Quinnipiac University

School of Computing and Engineering Projects Day

Projects Day is designed to showcase and celebrate our students’ achievements. Throughout this site, you will find a listing of all the projects and participants by program, as well as a schedule of project team presentations for the live date.

Ninth Annual Projects Day

Students pose with their professor and project exhibit.

May 8, 2024

The School of Computing and Engineering extended a warm invitation to the community to join us for our milestone event, the ninth annual Projects Day. Throughout this special occasion, we celebrated our seniors as they transition from their undergraduate experience toward a new chapter as the next generation of engineers and computer science professionals.

Discover more about the innovative projects and the talented participants from each program within the School of Computing and Engineering below. We encouraged attendees to immerse themsleves in the presentations and engage in discussions with the various student teams. Your presence on this special day meant a great deal to us as we come together to celebrate the accomplishments of our students, staff and faculty.

— Taskin Kocak, dean of the School of Computing and Engineering

Civil Engineering Projects

This research project investigates environmentally friendly alternatives for deicing road salts (NaCl or sodium chloride) to determine if these alternatives will cause the release of heavy metals from the bioswales. The study also investigates lower concentrations of sodium chloride to establish safe levels of road salt use in sensitive watersheds or ecosystems.

Student Lead: Mackenzie Guthrie

Adviser: Professor John Greenleaf

Lake Whitney Dam, which was constructed in 1860, must be rehabilitated to meet current demands and safety standards. As part of this effort, we designed a temporary cofferdam upstream of the existing dam. Soil parameters were used to calculate lateral earth pressures and ensure stability. Fill material, such as rip rap and gravel, was chosen to meet hydraulic constraints. A broad-crested weir was designed to maintain flow downstream to the water treatment plant.

Student Team Members: Joe D’Adamo, Grace Davis, Nolan Kus, Brendan McNally, Martin Radeny

Advisers: Professor Ari Perez, Professor Priscilla Fonseca

Client: Regional Water Authority

Located in Maspeth, Queens, Shaft 18B will serve as a new connection to the existing NYC Water Supply Tunnel. Our group was tasked with designing a retaining wall to protect the adjacent Long Island Railroad to ensure it can remain operational during the drilling and blasting of Shaft 18B. Our portion of wall will tie into an existing retaining wall built prior to this project. It will be extended 30 feet, turn at a 45-degree angle, extend another 20 feet and tie into another existing wall.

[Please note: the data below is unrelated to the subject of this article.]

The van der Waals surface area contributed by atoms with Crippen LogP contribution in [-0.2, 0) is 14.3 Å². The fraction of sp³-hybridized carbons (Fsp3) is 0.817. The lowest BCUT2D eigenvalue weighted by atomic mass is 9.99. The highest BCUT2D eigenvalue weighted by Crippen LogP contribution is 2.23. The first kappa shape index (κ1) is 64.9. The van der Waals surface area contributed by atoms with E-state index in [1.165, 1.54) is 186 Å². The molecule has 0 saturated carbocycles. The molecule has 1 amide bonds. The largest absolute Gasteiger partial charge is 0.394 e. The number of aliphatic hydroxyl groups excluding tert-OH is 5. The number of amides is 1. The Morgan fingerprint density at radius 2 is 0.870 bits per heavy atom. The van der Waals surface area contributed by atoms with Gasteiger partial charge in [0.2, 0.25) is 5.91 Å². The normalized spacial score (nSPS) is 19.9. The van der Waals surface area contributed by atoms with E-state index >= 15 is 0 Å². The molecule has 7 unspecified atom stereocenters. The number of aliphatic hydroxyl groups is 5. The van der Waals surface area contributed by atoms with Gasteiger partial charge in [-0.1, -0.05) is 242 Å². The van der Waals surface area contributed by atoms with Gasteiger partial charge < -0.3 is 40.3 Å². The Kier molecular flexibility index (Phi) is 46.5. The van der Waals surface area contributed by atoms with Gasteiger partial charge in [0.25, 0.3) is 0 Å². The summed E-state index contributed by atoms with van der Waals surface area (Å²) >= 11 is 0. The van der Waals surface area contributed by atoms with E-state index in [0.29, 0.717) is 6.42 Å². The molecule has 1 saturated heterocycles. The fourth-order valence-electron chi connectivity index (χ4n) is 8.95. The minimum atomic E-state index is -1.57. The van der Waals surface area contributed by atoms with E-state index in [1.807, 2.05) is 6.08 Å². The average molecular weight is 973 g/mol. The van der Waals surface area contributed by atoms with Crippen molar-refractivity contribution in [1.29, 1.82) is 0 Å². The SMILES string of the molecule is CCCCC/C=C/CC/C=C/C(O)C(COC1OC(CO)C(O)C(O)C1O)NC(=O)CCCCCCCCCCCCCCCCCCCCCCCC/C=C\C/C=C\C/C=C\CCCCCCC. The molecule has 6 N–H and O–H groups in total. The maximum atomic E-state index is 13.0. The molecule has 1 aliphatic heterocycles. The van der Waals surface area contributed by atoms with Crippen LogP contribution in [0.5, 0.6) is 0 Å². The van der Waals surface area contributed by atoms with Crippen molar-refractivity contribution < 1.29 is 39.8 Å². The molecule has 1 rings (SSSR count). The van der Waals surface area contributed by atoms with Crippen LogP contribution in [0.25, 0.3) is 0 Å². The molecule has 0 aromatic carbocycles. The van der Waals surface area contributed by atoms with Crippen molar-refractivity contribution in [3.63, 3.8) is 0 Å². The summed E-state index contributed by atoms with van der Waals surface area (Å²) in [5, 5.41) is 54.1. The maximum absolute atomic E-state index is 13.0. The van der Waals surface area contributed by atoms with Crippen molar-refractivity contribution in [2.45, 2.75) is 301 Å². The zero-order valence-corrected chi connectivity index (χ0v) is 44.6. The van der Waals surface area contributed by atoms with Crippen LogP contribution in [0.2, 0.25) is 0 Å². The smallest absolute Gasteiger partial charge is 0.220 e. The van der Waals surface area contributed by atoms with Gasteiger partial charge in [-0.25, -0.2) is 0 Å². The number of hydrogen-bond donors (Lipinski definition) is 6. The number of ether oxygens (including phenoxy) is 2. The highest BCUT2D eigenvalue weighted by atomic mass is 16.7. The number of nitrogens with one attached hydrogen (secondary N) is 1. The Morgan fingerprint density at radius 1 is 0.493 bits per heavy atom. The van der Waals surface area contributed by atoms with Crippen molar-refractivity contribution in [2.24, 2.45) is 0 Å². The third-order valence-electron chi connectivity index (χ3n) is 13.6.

Student Team Members: Gianluca Chiodi, Jason Collett, Luca Fanelli, Stephen Schmidt, Tiana Walker

Advisers: Professor Ari Perez, Professor Priscilla Fonseca

Client: Delve Underground

Our project focuses on planning and developing the first Student Steel Bridge Competition (SSBC) Team at Quinnipiac University. SSBC is an annual competition hosted by the American Institute of Steel Construction and the American Society of Civil Engineers. Deliverables include sponsorship outreach and fundraising, cost estimates for tools, materials and travel, and an annual schedule for design, fabrication and competition. A turnover binder will be given to the leaders of the club next year. We will provide recommendations on how the team should be run to be the most successful.

Student Team Members: Matthew DeLuca, Londel Lennon, James O’Keeffe, Ryan Pajer

Advisers: Professor Priscilla Fonseca, Jon West

Client: Quinnipiac School of Computing and Engineering

Computer Sciences (BA) Projects

Students graduating with a BA in Computer Science do significant work with other disciplines on campus. Their senior capstone experience explores the relationship between computer science and another focused discipline that culminates with a formal thesis paper.

In this paper, I examine the link between human and technical errors as the root causes of cyber threats in an increasingly digitized society. The paper separates these two vulnerabilities, researches the severity of damages and addresses the costs of cyberattacks. The thesis aims to provide insights for developing cybersecurity strategies to combat the threat landscape effectively.

Student Lead: James Phillips

Adviser: Professor Jonathan Blake

This project investigates how virtual reality can expand legal practices by offering new ways to develop the courtroom and its practices, especially in the departments of legal professionals, victims and witnesses, and police training. Although implementing virtual reality offers a lot of positives, there are negatives considering not every courtroom is able to access the technology and not all court professionals are able to understand the new technology. Overall, virtual reality would be beneficial to the courtroom procedure and advancing the legal system with fair and just rulings.

Student Lead: Lauren Sloane

Adviser: Professor Jonathan Blake